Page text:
Twenty-seven Puerto Rican students, who are attending New York University (NYU) through a program to aid survivors of Hurricane Maria, have requested that the NYU administration extend the program, citing the poor recovery and continued economic instability on the island.
The students were accepted for the spring 2018 semester as part of the NYU Hurricane Maria Assistance Program (HMAP), which allowed students at several universities in Puerto Rico to attend NYU for one semester. The program required that students continue to pay tuition to their home institution, while NYU would provide them with housing, food, health insurance and $200 worth of credit at the university bookstore.
NYU President Andrew Hamilton, in November 2017, announced the HMAP, stating that the university was “pleased to make it possible for at least some of Puerto Rico’s college students to be able to carry on their studies here while their home institutions recover.”
Similar programs were also implemented at Tulane University, Cornell University and Brown University.
The HMAP recipients have noted in an open letter to Hamilton that the “program was established in order for us to continue our studies while our home institutions, and country, recovered from the destruction witnessed by the world after the passing of Hurricane María. Like you, we hoped our country and home institutions would have returned to their pre-natural-disaster state by this time. Unfortunately, the efforts to rebuild our Puerto Rico have been superficial at best and neglectful at worst.”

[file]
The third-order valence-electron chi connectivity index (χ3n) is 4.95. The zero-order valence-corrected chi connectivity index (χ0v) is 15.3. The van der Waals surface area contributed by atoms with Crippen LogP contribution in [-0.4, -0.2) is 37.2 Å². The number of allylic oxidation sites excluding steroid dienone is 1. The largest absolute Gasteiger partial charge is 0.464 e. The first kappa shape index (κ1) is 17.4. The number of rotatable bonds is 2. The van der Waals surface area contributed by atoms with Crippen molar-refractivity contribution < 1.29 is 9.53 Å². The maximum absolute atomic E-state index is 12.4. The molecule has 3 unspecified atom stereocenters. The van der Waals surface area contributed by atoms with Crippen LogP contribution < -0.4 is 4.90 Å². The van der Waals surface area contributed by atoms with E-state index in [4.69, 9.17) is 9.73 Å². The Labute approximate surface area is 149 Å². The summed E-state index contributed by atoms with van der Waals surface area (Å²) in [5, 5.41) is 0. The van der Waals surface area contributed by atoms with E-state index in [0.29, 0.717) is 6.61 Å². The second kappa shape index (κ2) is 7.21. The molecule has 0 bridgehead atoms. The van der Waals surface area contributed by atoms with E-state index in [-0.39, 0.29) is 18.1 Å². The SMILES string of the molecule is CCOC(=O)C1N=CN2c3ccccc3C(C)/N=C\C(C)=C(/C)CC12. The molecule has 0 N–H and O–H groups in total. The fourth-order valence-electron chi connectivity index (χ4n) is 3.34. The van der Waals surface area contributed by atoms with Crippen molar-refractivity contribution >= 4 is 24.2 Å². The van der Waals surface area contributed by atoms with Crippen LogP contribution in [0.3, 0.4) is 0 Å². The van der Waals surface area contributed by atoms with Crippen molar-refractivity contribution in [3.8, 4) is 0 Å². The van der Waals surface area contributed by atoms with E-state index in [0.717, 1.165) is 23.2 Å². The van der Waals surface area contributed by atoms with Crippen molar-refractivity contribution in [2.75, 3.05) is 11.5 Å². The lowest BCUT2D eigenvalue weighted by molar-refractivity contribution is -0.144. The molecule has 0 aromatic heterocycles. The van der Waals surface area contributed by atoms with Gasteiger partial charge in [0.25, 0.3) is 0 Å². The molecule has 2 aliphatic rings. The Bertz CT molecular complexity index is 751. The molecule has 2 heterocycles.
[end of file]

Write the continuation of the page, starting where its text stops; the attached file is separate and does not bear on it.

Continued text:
The open letter goes on to request that the students accepted as part of the program be extended “from its original one-semester plan to a two-semester plan.”
So far, the open letter has received 69 signatures, predominantly from NYU students. Two separate open letters, which included similar appeals, shared with NYU faculty and student groups have received 54 signatures and 32 signatures, respectively.
However, on May 2, Hamilton denied the students’ request to stay.
The appeal by the students is based on the widely recognized facts that the island’s infrastructure and university system have remained devastated since Hurricane Maria hit in September of last year.
According to the University of Puerto Rico (UPR) 2018 Fiscal Plan, the UPR, which includes 11 campuses, has suffered roughly $132 million worth of damage as a result of hurricanes Maria and Irma. Enrollment in the university also dropped by over 3,000 students between the 2017 and 2018 financial years.
The UPR also recently announced that it has plans to raise tuition. According to the plan, a credit for undergraduate students will more than double from $57 to $115 in the coming year and will rise to $157 per credit by 2023.
Many HMAP recipients have voiced uncertainty that they will be able to continue their studies at all if they are forced to return to the island.
Priscilla Malavet, a journalism student at UPR Rio Piedras in San Juan, who was able to attend NYU last semester, told BuzzFeed, “When I get back home I don’t know what will happen. I’m in the honors program, and we have to take certain classes to complete a thesis. I think I have to drop out of being an honors student because doing classes and a thesis, I cannot pay for it. It’s not just my classes—it’s paying for gas, electricity, apartment, water. It’s a lot of things you have to do.”